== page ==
As a teacher, it would be easy to despair at the apathy at the start of the school year. But I have a secret weapon.
I look out over the classroom at the start of a school year and pray that each student sitting there will stay in school the entire year. I have my doubts about some of them. They enter, sling their backpacks on the floor, look askance at the yoga balls and grumble under their breaths about the absence of ‘regular chairs.’
They pull their hoods over their heads, rest their arms on the table and melt into apathy.
“English is a stupid language,” I announce. Heads pop up with interest. After all, this is English class. “Ninety-five percent of the rules in English are only correct five percent of the time.” I make up the statistic, but it feels true.
“But I teach the most important class in the school,” I say. “If you can’t read and write well, you’ll find yourself at a disadvantage your entire life.”
I can see the wheels turning in their heads. They start life disadvantaged. Native American. Inheritors of the effects of genetic trauma. Impoverished. Street-smart and book-poor. After teaching at this school for six year, I know what they think.
Opportunities and possibilities for a new start belong to white kids. I’ve heard my students say, “I hate the color of my skin,” and felt the weight of all they do not say.
Someone else peeking in my classroom might see a bunch of apathetic kids. I could easily drift into despair if I start thinking of the statistics. Only 65% of Native American students finish high school, and only 9.3% finish college.
The enormity of all that has to happen before a Native American can succeed in college could easily overwhelm me.
My Secret Weapon against Apathy
But I have a secret weapon against apathy and despair. God. I can pray with my students and for my students. God can open pathways that I never dreamed possible. Godly counselors work with students to help them overcome both personal and generational trauma.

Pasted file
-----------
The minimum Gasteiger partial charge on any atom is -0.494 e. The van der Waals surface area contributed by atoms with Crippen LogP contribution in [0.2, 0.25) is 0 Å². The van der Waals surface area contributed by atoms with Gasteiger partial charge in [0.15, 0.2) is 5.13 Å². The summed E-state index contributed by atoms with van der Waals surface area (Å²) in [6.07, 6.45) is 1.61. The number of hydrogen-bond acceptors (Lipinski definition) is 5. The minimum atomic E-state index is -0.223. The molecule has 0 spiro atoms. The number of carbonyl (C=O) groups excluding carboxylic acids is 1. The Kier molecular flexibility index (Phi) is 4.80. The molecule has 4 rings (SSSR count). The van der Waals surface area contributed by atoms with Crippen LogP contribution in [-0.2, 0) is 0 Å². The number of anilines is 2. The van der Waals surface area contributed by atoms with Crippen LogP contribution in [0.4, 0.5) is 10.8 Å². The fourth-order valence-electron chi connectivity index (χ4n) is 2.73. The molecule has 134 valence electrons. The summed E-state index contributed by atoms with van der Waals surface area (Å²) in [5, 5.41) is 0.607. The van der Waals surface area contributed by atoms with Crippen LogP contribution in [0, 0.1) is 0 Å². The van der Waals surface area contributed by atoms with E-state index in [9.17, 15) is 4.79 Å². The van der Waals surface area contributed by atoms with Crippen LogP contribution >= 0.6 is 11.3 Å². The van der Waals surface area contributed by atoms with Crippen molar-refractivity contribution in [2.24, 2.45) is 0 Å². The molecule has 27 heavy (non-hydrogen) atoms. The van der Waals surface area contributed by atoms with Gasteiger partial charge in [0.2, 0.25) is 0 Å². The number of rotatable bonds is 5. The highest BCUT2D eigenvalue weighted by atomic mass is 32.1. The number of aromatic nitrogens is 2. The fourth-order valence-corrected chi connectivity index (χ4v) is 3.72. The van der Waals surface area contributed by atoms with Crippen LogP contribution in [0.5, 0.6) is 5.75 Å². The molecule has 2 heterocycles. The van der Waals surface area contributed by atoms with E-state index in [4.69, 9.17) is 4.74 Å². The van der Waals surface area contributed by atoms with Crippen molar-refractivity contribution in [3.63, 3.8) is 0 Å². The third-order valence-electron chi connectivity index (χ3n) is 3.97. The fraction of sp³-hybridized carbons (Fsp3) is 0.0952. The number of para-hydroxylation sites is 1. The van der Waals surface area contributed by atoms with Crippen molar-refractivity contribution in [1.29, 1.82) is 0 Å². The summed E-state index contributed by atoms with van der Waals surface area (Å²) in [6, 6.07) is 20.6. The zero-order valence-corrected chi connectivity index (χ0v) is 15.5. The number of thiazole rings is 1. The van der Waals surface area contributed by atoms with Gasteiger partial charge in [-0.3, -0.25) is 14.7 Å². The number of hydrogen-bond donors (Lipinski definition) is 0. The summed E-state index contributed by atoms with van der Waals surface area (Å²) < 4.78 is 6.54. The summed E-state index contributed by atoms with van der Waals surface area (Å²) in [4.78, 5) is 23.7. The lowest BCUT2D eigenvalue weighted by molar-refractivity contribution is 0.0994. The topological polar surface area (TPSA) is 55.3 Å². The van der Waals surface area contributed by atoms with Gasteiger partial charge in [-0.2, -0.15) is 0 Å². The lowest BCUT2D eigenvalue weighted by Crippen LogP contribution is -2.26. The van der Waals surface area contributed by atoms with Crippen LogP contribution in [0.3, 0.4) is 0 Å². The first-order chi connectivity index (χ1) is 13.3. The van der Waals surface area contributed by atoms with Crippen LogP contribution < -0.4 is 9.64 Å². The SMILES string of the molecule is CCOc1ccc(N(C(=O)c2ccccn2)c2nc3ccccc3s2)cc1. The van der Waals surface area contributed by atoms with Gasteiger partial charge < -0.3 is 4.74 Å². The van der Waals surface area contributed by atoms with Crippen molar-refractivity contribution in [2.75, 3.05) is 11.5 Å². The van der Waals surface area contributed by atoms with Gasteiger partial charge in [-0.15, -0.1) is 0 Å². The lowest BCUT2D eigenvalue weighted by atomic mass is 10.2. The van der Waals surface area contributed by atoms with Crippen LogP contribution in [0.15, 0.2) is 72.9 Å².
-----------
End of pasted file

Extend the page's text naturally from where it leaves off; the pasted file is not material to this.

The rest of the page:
I used to see the apathetic attitudes as a personal affront (and I reacted accordingly). Now I focus on how amazing, strong, and resilient my students are just to get up each morning. I find myself less impatient, and more curious about their stories and decision-making processes.
When I first started here, I thought I would change the kids. Now I realize that they’ve changed me. I no longer feel like I have to start a good work and finish it. Like the moon, I have no light of my own. I just reflect the greater light—sometimes fully, sometimes not so well.
When I start stressing and feeling overwhelmed, I just remember Paul’s words,
“There has never been the slightest doubt in my mind that the God who started this great work in you would keep at it and bring it to a flourishing finish on the very day Christ Jesus appears.”Philippians 1:6 MSG
I don’t have to start the work, nor finish it. All I need to do is facilitate it. And when I forget, I just look at the moon.When I despair of ever making a difference, I just look at the moon. #teacher #educator #fmfparty Click To Tweet